Cleveland Clinic creating a new center for artificial intelligence that aims to further collaboration and communication between physicians, researchers and data scientists as AI and machine learning efforts evolve and gain traction across the health system.
WHY IT MATTERS
The goal is to boost research on various clinical use cases where machine learning, deep learning and other AI approaches could be brought to bear, officials said. The center will convene specialists from departments such as IT, genetics, laboratory, oncology, pathology, radiology and more.
A project of Cleveland Clinic Enterprise Analytics, the Center for Clinical Artificial Intelligence will seek new and innovative applications of AI for diagnostics, disease prediction and treatment planning.
Already, researchers at the center are developing new machine learning models for more accurate clinical decision support, quality improvement, predictions of length or stay and readmission risk and other use cases, officials said. And other initiatives focused on oncology are also underway, exploring how AI can enable personalized outcomes prediction, for instance, or boost the accuracy of computer-aided detection in pathology slides.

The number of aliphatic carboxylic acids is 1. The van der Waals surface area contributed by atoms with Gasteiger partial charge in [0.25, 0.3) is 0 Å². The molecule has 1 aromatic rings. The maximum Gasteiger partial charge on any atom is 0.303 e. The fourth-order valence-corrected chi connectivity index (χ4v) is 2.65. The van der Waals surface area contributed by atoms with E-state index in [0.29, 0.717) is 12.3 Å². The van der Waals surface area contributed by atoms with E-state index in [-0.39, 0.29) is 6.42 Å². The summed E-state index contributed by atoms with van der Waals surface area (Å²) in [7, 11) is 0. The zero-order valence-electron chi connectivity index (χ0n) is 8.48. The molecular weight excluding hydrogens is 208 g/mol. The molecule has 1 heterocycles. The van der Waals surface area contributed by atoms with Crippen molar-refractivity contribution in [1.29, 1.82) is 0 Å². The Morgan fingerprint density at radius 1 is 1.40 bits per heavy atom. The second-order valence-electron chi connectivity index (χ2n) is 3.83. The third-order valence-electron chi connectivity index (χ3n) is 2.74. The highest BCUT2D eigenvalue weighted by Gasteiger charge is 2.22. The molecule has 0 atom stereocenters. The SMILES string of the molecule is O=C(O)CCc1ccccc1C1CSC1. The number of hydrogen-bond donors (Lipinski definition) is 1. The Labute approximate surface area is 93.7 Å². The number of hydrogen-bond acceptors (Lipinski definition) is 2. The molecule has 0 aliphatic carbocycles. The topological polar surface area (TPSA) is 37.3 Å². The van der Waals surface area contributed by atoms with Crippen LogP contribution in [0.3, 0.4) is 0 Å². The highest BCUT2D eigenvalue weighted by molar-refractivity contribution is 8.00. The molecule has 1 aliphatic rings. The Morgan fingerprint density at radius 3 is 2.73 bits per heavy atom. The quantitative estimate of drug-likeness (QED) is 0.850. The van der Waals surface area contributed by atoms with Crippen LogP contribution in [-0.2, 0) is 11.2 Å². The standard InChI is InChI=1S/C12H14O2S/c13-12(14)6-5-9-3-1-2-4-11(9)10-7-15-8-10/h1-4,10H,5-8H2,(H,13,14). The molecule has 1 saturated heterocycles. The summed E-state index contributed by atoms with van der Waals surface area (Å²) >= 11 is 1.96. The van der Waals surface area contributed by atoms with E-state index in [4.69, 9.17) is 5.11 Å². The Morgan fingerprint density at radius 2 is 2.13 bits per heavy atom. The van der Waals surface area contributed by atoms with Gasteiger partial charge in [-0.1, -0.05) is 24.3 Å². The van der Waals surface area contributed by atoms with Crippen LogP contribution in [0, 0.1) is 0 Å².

THE LARGER TREND
Cleveland Clinic has been at the forefront of medical innovation for decades, of course. And it’s long been well-positioned to benefit from the technology transformation that’s been occurring in the 21st Century and help other hospitals and health systems do the same.
With artificial intelligence and machine learning poised to have huge impacts on medicine – even as big questions about its effects on clinicians and patients still need to be answered – the health system will be focused not just on the nuts and bolts of how AI can improve clinical care, but also on how it might affect the patient experience.
This spring, from May 13-15, Cleveland Clinic will partner with HIMSS for its Empathy & Innovation Summit, billed as the biggest independent conference in the world devoted to improving patient experience and engagement – and exploring, in part, how emerging technologies such as AI will impact both.
ON THE RECORD
The new Center for Clinical Artificial Intelligence aims to “translate AI-based concepts into clinical tools that will improve patient care and advance medical research,” said Dr. Aziz Nazha, who has been named director of CCAI and associate medical director for AI at Cleveland Clinic.
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Healthcare IT News is a HIMSS Media publication.
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